So I decided to come home and I'm just going to do stuff that includes those four things. So it was hard. I had to sit in my car and get my mental state and be like, you got this. Come on Kyle, take a deep breath. Come on, bring the energy, bro. I walked in, I'm like, Hey, kids. And I immediately started rough housing playing. I mean Joey, sometimes it even looked like me. I was so tired. I'd just be laying on the ground and letting them crawl over me and just letting them crawl. But my wife was much happier because my wife now wasn't trying to do dinner, trying to take care of the kids. She was like, oh, cool, this is great. Help my marriage. But I found after 30 days of doing this, just did it for 30 days. I actually didn't even think about the video game system anymore.

Now I was actually looking forward to coming home and engaging them. And so this went on for a year, Joey. I'm like, if it worked for 30 days for a year, then I sold the video game system. I got rid of it. And that was roughly 12 years ago. And we had never had a video game system in the house since then. Amazing until we got a Nintendo Switch. But even with the Nintendo Switch, Joey, we got the Nintendo Switch, had a family time together and just like I did with Abby and the phone, co-created what the Nintendo Switch was going to be in our family. But up until then it was, I did not buy in to needing a device or needing the distraction because for every distracted parent out there, the message the kid is receiving is you value it more than you value them.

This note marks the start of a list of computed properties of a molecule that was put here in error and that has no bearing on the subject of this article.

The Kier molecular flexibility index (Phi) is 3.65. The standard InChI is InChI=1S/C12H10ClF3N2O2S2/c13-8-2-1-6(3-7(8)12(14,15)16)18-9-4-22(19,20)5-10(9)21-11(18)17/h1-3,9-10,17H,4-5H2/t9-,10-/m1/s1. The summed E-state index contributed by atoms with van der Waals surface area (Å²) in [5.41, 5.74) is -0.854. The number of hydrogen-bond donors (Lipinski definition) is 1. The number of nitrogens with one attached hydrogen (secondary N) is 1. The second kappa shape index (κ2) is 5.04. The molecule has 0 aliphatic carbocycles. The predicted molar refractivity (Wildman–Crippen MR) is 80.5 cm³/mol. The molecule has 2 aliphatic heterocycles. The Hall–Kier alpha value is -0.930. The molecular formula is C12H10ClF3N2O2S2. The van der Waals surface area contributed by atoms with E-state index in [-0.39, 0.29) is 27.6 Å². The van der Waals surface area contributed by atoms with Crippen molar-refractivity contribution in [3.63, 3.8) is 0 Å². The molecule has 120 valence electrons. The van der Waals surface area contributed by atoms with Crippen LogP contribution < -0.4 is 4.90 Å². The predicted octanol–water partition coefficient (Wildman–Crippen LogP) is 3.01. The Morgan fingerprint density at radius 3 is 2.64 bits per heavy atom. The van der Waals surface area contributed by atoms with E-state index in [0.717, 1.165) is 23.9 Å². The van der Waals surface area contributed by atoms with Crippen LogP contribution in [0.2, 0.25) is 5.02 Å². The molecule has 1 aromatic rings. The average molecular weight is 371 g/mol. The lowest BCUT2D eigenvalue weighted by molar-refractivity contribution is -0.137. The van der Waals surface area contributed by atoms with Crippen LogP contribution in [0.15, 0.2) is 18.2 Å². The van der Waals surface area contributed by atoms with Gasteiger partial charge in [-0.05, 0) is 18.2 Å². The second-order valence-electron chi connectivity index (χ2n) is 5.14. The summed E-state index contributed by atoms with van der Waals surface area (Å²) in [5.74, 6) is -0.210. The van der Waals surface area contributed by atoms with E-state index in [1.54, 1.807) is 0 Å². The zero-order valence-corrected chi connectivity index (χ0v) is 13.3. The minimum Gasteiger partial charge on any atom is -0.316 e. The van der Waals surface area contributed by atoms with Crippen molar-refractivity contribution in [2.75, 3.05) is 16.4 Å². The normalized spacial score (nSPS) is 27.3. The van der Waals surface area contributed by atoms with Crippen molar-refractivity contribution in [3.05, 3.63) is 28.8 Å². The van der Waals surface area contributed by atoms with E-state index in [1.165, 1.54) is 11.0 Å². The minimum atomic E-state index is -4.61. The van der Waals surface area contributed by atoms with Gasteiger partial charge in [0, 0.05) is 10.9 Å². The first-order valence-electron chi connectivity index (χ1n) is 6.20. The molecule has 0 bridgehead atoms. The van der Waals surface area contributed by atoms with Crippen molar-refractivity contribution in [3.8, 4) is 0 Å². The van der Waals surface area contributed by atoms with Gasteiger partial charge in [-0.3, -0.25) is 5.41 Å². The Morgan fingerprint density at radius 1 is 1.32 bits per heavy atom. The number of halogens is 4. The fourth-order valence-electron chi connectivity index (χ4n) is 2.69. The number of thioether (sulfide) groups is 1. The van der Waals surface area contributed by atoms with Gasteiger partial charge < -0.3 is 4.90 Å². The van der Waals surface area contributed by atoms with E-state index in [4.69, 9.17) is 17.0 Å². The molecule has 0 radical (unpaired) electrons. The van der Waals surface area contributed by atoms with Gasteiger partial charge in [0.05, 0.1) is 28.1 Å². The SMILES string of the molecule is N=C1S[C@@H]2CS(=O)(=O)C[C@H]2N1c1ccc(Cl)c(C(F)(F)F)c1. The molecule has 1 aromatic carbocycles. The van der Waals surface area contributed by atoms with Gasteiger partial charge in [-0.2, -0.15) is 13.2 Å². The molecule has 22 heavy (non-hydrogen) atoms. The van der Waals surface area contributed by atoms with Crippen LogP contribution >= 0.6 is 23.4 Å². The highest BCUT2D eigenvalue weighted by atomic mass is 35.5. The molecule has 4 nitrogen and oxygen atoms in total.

And then what it's modeling to them is there will be a point where they will return the favor, they will value their device over you as well. And then what that leads into Joey, is a bunch of power struggles of parents then taking the device from the kid. And I tell parents, all you're doing is buying into that whole belief system that now you're saying to the kid, I believe you think the device is more important to you than us. And the kid will start going, yeah, it is more important. And it's not that kid would rather be enjoying you and be enjoyed by you than play any device.

Joey Odom (48:04):